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"Puritanism no longer employs the thumbscrew and lash; but it still has a most pernicious hold on the minds and feelings of the American people."--The Hypocrisy of Puritanism by Emma Goldman

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The Puritans were English Protestants in the 16th and 17th centuries who sought to purify the Church of England of Roman Catholic practices, maintaining that the Church of England had not been fully reformed and should become more Protestant.

By extension, it has become to mean acting or behaving according to the Puritan morals (e.g. propagating modesty), especially with regard to nudity and sex.


Cultural consequences

New England Puritan culture and recreation

Some strong religious views common to Puritans had direct impacts on culture. The opposition to acting as public performance, typefied by William Prynne's Histriomastix, was not a concern with drama as a form. John Milton wrote Samson Agonistes as verse drama, and indeed had at an early stage contemplated writing Paradise Lost in that form. N. H. Keeble writes:

"...when Milton essayed drama, it was with explicit Pauline authority and neither intended for the stage nor in the manner of the contemporary theatre."

But the sexualisation of Restoration theatre was attacked as strongly as ever, by Thomas Gouge, as Keeble points out. Puritans eliminated the use of musical instruments in their religious services, for theological and practical reasons. Church organs were commonly damaged or destroyed in the Civil War period, for example an axe being taken to the organ of Worcester Cathedral in 1642.

Education for the masses was so they could read the Bible for themselves. Educated pastors could read the Bible in its original languages of Greek, Hebrew, and Aramaic, as well as church tradition and scholarly works, which were most commonly written in Latin. Most of the leading Puritan divines studied at the University of Oxford or the University of Cambridge before seeking ordination.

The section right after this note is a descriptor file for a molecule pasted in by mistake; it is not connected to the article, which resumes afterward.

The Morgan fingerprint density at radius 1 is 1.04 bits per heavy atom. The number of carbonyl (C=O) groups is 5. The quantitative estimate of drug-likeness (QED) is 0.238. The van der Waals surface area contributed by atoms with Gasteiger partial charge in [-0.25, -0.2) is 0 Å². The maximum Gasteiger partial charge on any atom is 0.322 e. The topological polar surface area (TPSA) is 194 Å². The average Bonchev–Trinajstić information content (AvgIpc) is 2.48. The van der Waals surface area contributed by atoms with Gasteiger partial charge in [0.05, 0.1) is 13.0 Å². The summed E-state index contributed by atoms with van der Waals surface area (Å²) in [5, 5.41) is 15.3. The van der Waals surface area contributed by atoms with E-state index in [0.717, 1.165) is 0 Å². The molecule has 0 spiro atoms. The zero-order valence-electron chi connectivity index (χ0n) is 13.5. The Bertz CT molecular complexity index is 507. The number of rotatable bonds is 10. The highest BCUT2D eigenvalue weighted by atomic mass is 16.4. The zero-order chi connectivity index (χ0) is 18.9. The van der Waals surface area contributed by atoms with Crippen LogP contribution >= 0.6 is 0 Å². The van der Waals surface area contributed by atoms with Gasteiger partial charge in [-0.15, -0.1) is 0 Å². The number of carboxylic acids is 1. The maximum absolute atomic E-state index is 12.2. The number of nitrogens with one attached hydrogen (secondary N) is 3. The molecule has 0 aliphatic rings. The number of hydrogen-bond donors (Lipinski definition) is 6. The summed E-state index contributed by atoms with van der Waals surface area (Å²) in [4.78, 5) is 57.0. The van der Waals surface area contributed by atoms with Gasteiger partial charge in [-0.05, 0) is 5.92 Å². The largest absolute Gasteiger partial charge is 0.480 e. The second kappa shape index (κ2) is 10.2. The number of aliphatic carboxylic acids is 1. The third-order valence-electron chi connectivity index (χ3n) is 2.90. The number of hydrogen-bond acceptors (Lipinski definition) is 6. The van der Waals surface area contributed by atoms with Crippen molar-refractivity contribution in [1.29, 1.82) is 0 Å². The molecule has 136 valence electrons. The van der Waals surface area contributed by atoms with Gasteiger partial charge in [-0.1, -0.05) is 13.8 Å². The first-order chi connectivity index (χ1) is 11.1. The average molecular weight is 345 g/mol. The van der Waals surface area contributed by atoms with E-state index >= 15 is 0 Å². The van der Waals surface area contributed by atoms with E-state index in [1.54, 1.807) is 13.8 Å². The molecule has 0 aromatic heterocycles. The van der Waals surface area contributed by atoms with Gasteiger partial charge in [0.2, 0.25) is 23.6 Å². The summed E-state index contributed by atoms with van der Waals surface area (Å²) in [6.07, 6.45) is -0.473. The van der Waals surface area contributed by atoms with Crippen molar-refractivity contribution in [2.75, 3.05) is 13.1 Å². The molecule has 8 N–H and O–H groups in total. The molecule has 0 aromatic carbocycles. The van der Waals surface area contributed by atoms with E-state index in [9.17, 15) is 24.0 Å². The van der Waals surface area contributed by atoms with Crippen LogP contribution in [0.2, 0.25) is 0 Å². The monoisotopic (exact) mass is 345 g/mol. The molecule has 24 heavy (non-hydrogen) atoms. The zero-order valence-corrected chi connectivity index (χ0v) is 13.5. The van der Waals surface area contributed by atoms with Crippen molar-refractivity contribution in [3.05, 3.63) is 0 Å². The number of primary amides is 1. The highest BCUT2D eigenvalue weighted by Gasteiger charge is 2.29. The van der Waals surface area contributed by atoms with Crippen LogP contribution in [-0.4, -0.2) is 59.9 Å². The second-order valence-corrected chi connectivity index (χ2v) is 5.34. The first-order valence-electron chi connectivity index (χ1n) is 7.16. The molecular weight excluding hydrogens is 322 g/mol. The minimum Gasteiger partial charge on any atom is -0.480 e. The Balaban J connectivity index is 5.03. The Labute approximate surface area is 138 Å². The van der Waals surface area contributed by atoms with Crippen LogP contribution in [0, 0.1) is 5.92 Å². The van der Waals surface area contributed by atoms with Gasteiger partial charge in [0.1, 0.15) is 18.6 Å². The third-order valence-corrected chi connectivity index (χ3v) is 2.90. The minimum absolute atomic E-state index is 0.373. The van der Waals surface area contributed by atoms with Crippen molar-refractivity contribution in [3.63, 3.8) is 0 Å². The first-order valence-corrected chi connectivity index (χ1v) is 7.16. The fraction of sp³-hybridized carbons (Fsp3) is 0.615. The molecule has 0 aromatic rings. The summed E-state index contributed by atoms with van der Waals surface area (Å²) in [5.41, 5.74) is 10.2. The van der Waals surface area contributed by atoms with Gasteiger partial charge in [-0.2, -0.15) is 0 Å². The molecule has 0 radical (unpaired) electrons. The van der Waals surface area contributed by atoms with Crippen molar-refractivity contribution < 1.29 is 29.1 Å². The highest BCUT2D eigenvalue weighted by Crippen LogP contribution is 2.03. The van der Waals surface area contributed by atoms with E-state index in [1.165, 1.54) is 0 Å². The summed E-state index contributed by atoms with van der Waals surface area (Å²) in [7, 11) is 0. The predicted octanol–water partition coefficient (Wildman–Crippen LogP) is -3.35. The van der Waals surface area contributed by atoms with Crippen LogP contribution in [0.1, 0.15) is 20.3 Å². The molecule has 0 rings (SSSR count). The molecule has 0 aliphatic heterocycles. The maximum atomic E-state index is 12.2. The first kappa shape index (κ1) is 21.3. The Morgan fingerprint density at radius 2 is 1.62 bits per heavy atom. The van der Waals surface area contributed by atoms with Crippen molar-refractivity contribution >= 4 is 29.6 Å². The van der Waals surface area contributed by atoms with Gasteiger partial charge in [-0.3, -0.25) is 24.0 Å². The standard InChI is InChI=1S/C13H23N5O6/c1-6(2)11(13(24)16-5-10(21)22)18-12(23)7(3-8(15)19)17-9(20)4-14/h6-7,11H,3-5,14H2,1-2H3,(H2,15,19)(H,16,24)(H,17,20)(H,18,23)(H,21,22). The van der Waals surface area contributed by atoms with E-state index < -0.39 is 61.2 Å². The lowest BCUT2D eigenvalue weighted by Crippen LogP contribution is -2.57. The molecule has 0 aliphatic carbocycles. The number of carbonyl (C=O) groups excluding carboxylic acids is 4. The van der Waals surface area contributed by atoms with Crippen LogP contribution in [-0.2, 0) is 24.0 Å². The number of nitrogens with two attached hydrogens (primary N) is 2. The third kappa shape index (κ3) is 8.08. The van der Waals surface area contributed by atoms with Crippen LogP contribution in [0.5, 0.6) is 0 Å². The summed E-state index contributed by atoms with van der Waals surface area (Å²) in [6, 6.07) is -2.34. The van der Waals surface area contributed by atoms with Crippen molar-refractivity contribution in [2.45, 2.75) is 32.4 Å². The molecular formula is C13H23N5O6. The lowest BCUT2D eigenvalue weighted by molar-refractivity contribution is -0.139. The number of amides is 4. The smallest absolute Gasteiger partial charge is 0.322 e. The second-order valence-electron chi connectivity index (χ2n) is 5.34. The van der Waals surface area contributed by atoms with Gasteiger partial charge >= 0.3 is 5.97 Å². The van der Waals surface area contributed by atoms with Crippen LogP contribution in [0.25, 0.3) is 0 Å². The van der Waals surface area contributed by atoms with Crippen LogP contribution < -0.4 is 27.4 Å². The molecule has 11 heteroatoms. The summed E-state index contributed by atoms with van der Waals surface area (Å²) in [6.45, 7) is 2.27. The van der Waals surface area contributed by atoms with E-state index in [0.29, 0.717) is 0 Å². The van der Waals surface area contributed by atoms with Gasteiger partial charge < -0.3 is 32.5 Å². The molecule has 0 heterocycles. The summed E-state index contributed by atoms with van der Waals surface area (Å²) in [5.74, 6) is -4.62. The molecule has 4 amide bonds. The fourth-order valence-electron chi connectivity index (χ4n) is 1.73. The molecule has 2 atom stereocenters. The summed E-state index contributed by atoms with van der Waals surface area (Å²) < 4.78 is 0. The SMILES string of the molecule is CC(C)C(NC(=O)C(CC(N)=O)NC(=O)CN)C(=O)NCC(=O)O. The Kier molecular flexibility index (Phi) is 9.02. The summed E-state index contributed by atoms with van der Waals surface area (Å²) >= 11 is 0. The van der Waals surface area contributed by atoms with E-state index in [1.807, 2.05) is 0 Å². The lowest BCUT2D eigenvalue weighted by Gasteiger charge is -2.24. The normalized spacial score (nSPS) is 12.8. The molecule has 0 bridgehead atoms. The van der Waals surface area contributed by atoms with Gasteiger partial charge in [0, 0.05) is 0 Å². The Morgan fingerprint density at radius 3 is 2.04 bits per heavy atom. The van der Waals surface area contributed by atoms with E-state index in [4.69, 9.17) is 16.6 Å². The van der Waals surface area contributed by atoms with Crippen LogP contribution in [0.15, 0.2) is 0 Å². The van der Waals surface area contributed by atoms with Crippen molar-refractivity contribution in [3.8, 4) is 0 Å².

Diversions for the educated included discussing the Bible and its practical applications as well as reading the classics such as Cicero, Virgil, and Ovid. They also encouraged the composition of poetry that was of a religious nature, though they eschewed religious-erotic poetry except for the Song of Solomon. This they considered magnificent poetry, without error, regulative for their sexual pleasure, and, especially, as an allegory of Christ and the Church.



  1. (often disapproving): acting or behaving according to the Puritan morals (e.g. propagating modesty), especially with regard to nudity and sex
  2. Of or pertaining to the Puritans, or to their doctrines and practice.
  3. Precise in observance of legal or religious requirements; strict; overscrupulous; rigid; — often used by way of reproach or contempt.


Mrs. Barrymore is of interest to me. She is a heavy, solid person, very limited, intensely respectable, and inclined to be puritanical. You could hardly conceive a less emotional subject. Yet I have told you how, on the first night here, I heard her sobbing bitterly, and since then I have more than once observed traces of tears upon her face. Some deep sorrow gnaws ever at her heart. Sometimes I wonder if she has a guilty memory which haunts her, and sometimes I suspect Barrymore of being a domestic tyrant. I have always felt that there was something singular and questionable in this man's character, but the adventure of last night brings all my suspicions to a head.
— A. Conan Doyle in The Hound of the Baskervilles

See also

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